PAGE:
housing bubble

Housing Contagion Hitting Wider Economy

The ripple effects of Australia’s property downturn continue to spread.

The question now is, will they peter out into calm waters…or magnify into tsunamis?

Average dwelling prices in Sydney fell 11% over the past year, according to CoreLogic. Melbourne prices fell 10%. And the slide continues…

Now you could argue that the falls come from greatly inflated heights. And you’d be right.

A number of factors combined to drive house price growth to an unsustainable rate, sending prices in the major cities to unsustainable levels.

Think cheap, easy credit; foreign buyers; rapid population growth; and the burning angst of FOMO (fear of missing out).

And there was good reason for that FOMO in 2014.

If you’d bought a home in one of the fast growing Sydney or Melbourne suburbs in 2014 for $1 million, you would likely have been able to sell that same home for $1.2 million by the end of 2017.

A tidy $200,000 gain.

However, if you bought that home for $1.2 million at the end of 2017, it would likely ‘only’ be worth $1.05 million today.

A stomach dropping $150,000 loss.

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These late cycle buyers are the ones most likely to find themselves in trouble. The people who bought near the height of the hype. Near the peak of the bubble. Regardless of how the market now values their homes, they still need to repay their full, outsized mortgages.

That’s going to create a ripple effect in itself. These homeowners will likely cut back on other expenditures. Purchases they would have felt comfortable making if their properties hadn’t shed tens or even hundreds of thousands of dollars. With some 58% of Australia’s GDP reliant on consumption, that has the potential to drag down growth.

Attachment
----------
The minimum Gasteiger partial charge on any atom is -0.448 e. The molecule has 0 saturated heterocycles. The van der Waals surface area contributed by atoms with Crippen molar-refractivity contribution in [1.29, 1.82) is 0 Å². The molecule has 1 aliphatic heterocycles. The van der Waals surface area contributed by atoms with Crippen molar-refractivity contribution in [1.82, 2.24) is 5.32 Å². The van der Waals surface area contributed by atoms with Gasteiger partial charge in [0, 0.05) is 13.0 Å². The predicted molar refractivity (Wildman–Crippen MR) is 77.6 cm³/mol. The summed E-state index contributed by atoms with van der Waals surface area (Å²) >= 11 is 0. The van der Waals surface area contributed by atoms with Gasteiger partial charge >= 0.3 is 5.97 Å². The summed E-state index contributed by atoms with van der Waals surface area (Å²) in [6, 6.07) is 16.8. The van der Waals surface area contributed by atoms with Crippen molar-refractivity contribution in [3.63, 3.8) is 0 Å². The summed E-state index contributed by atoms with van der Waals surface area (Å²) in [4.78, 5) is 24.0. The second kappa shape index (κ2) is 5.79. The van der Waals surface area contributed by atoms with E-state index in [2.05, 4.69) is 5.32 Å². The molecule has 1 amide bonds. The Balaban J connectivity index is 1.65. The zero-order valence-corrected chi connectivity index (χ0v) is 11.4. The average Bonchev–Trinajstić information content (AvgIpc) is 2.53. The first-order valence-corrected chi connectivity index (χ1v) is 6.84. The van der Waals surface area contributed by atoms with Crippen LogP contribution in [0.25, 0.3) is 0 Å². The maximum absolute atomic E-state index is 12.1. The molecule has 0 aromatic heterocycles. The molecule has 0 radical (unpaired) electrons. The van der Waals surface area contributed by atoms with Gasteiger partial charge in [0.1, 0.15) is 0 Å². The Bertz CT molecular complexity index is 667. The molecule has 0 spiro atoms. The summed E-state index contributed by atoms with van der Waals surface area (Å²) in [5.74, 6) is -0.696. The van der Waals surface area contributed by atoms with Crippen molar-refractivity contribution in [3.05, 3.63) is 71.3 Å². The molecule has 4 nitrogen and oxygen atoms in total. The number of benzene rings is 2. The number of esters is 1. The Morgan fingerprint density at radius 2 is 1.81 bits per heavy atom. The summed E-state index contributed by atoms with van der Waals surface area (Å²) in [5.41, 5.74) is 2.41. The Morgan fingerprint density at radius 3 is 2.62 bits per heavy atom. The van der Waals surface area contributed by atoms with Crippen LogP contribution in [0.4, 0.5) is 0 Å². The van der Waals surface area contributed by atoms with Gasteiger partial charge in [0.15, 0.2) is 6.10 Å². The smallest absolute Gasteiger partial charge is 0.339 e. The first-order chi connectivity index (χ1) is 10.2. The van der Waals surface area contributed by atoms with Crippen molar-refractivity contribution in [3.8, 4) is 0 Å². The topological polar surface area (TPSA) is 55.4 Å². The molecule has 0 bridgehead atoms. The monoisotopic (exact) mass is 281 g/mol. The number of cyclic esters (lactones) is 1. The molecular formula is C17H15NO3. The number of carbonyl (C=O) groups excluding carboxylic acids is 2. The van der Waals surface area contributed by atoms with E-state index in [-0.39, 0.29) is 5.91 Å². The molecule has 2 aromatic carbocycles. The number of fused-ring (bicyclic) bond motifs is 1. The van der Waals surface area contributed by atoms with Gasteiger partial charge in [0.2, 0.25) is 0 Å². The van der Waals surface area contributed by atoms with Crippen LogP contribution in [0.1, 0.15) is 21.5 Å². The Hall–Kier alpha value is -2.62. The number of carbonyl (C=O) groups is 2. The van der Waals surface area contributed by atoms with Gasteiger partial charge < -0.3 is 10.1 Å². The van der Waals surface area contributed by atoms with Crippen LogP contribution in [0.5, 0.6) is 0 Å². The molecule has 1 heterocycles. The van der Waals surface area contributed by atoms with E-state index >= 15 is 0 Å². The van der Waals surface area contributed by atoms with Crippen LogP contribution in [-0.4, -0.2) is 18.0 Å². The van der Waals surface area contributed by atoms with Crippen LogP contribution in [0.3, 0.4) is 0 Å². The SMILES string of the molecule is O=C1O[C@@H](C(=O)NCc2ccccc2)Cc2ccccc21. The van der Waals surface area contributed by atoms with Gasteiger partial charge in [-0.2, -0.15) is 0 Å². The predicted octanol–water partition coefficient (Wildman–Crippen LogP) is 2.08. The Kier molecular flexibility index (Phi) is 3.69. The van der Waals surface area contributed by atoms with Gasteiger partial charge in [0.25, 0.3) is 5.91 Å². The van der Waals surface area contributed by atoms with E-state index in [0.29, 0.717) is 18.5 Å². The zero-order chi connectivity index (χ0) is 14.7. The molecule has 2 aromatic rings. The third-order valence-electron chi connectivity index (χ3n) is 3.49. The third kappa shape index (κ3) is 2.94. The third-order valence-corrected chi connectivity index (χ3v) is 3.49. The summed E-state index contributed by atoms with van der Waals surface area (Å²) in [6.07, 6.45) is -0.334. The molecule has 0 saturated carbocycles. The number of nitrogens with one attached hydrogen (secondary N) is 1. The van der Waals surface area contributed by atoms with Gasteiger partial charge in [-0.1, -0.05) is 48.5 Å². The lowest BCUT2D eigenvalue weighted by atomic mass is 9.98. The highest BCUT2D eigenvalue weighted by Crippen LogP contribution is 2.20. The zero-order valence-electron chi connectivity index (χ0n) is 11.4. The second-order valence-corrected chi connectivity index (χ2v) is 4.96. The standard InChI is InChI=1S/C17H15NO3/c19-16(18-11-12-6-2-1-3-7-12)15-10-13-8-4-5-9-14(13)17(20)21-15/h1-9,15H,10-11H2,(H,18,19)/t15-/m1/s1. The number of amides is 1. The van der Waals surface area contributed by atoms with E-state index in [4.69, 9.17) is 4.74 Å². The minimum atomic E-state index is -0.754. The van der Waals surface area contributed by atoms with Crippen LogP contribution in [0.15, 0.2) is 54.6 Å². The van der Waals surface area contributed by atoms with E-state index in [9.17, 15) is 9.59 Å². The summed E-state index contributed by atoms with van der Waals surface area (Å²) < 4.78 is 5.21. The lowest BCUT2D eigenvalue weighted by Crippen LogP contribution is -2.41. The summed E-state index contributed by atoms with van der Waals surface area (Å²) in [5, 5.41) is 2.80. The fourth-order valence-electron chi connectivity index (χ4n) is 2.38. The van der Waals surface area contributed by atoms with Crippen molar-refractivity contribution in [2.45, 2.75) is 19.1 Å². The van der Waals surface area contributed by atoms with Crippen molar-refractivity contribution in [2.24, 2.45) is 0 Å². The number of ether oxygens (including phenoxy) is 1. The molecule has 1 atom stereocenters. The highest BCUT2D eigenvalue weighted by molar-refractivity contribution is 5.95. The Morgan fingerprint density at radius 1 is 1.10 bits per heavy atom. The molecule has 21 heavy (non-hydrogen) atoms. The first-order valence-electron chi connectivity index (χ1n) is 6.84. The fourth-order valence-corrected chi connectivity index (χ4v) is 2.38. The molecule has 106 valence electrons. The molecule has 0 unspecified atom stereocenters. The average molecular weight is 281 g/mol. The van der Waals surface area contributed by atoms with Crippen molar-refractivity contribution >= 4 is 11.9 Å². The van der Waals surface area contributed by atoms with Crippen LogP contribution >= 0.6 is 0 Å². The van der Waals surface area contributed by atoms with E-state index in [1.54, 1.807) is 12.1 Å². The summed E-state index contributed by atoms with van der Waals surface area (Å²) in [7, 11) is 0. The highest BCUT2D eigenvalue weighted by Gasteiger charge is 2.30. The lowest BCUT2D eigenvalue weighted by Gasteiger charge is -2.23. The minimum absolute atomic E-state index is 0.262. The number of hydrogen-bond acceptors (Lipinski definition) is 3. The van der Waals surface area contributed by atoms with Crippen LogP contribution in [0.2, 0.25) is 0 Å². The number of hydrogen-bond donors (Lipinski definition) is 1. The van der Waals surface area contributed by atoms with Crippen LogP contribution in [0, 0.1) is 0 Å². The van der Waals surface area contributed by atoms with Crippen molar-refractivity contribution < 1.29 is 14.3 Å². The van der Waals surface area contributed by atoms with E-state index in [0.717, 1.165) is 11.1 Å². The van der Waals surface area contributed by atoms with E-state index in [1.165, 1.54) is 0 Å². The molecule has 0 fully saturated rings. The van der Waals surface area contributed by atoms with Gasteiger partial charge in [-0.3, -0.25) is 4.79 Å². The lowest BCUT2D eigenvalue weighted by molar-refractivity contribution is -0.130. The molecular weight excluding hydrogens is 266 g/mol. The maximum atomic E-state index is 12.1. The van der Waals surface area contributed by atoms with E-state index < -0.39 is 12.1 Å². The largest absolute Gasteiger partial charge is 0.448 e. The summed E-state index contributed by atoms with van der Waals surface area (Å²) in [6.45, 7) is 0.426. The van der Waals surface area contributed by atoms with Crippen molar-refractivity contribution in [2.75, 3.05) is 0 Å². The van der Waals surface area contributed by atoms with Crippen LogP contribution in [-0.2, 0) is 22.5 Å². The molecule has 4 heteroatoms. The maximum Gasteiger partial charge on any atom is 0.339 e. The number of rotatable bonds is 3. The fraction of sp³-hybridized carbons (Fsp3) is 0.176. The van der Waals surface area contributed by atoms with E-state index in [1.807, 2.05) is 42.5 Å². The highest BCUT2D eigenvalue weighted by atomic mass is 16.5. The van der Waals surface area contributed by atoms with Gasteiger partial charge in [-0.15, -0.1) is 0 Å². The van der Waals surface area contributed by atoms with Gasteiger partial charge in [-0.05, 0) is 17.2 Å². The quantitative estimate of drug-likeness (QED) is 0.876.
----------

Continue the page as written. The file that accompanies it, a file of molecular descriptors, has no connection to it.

The housing slump’s impact on the construction industry

The slumping property market is already having direct negative impacts in the sectors you’d expect. Like construction.

Citing the Ai Group and the Housing Industry Association, The Australian Financial Review reports:

Construction industry employment fell at its fastest rate in six years in April, as declines in house- and apartment-building, along with weaker commercial work more than offset modest growth in infrastructure work.

This ripple effect doesn’t look like it’s going to peter out any time soon. These kinds of trends, once in motion, tend to feed on themselves.

You may have read that the housing slump has seen Purplebricks Group PLC [LON:PURP] exit Australia.

When the company launched its Australian operations in September 2016, the property market was red hot. And Purplebricks’ budget online real estate services had high hopes.

Explaining the company’s departure, The Australian offers this quote from the company’s chief operating officer Vic Darvey:

This is not a decision we have taken lightly, but with market conditions becoming increasingly challenging, we do not believe that the prospective returns in Australia are enough to justify continued investment.

Purplebricks’ share price closed down 10.08% on Wednesday. That puts it down 68.68% over the last 12 months.

Purplebricks is far from the only company feeling the pain. Also from The Australian:

Australian cement maker Adelaide Brighton says its annual net profit will fall by up to 15 per cent due to softening residential demand for construction materials and higher raw material costs.

Adding up the ripples it’s looking more and more like the Aussie property and stock markets have steered out of calm waters and are heading for a tsunami.

Brace for impact.

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Bernd Struben

Bernd Struben

Bernd Struben is the lead editor at The Australian Tribune. Bernd makes use of his extensive network to bring you the top stories you need to know about each day. Stories the mainstream may miss. Or bury somewhere you’re unlikely to ever read them. Bernd studied aerospace engineering and journalism at the University of Michigan, before graduating with a degree in economics. Over the past two decades he’s worked in media, management, and finance in the US, the Caribbean, Europe, and Australia. His other role, as the editor of the Port Phillip Insider, puts him in a unique position to read Australia’s most exclusive financial advice. Some of which he shares with readers of The Australian Tribune for free.
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